by Swami Vijñanananda | 1921 | 545,801 words | ISBN-10: 8121505917 | ISBN-13: 9788121505918
The English translation of the Devi Bhagavata Purana. This Sanskrit work describes the Devi (Divine), the Goddess, as the foundation of the world and as identical with Brahman, the Supreme Being. The Devi Bhagavata Purana is one of the most important works in Shaktism, a branch of Hinduism focusing on the veneration of the divine feminine, along w...
1-30. Śrī Nārāyaṇa said :-- O Muni! Dharmadhvaja and Kuśadhvaja practised severe tapasyās and worshipped Lakṣmī. They then got separately their desired boons. By the boon of Mahā Lakṣmī, they became again the rulers of the earth. They acquired great religious merits and they also had their children. The wife of Kuśadhvaja was named Mālāvatī. After a long time, the chaste wife delivered one daughter, born of the parts of Kamalā. The daughter, on being born, became full of wisdom. On being born, the baby began to sing clearly the Vedic mantrams from the lying-in-chamber. Therefore She was named Vedavatī by the Pundits. She bathed after her birth and became ready to go to the forest to practise severe tapas. Everyone then, tried earnestly to dissuade her, devoted to Nārāyaṇa, from the enterprise. But she did not listen to anybody. She went to Puṣkara and practised hard tapasyā for one Manvantara. Yet her body did not get lean a bit; rather she grew more plumpy and fatter. By degrees her youth began to show signs in her body; one day she heard an incorporeal voice from the air above, “O Fair One! In your next birth Śrī Hari, adored by Brahmā and other gods, will be your husband.” Hearing this, her joy knew no bounds. She went to the solitary caves in the Gandhamādan mountain to practise tapas again. When a long time passed away in this tapasyā, one day the irresistible Rāvana came there as guest. No sooner Vedavatī saw the guest, then she gave him, out of devotion to the guest, water to wash feet, delicious fruits, and cool water for his drink.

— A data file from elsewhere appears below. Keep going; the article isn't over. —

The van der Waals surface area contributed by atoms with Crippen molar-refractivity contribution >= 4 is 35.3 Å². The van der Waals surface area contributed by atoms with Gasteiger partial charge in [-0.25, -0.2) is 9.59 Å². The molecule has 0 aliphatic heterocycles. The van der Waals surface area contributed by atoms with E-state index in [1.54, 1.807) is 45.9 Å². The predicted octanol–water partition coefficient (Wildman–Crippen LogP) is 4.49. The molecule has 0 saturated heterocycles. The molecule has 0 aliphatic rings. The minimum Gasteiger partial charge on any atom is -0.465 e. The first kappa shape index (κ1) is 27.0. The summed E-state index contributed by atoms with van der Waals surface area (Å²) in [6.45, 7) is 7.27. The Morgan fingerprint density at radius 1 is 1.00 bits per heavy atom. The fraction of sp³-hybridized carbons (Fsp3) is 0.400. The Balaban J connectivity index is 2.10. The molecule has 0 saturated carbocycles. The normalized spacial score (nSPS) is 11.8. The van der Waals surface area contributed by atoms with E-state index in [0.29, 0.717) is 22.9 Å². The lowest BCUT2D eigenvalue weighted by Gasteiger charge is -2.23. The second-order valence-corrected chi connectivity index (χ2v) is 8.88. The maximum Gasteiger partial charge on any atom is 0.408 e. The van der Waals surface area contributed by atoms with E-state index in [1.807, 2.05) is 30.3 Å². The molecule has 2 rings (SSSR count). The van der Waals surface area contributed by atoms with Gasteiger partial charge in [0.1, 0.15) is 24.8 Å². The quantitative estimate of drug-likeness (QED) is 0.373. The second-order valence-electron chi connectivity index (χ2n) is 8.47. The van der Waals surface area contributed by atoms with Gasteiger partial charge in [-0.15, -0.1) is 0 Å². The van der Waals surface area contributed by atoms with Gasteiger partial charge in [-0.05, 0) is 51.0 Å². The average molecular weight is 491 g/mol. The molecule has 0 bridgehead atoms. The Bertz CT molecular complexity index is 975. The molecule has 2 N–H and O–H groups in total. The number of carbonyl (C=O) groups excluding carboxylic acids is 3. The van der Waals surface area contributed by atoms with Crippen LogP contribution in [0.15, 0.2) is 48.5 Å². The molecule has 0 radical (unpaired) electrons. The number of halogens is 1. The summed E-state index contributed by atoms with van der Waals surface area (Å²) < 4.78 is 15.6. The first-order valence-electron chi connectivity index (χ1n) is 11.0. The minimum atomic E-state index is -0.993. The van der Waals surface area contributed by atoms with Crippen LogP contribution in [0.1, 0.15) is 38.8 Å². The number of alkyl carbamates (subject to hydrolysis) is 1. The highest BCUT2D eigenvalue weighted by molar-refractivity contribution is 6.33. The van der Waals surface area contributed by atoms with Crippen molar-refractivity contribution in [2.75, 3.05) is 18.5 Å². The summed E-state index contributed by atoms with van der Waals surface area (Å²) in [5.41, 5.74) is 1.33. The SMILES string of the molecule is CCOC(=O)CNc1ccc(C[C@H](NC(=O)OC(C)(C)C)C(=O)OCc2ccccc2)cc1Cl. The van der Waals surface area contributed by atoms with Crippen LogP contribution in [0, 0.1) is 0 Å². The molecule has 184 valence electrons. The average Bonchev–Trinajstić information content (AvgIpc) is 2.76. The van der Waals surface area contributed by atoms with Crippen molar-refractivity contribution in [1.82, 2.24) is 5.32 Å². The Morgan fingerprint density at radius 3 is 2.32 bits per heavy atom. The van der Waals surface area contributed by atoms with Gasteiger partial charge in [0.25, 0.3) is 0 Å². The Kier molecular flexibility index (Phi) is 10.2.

The villain accept the hospitality and sitting there, began to ask :-- “O Auspicious One! Who are you?” Seeing the fair smiling lady, with beautiful teeth, her face blooming like the autumnal lotus, of heavy loins, and of full breast, that villain became passionate. He lost entirely all consciousness and became ready to make violence on Her. Seeing this, the chaste Vedavatī, became angry and out of her tapas influence, astounded him and made him insensible to move. He remained motionless like an inanimate body. He could not move his hands nor feet nor could he speak. That wicked fellow then mentally recited praises to her. And the praise of the Higher Śakti can never go futile. She became pleased and granted him religious merits in the next world.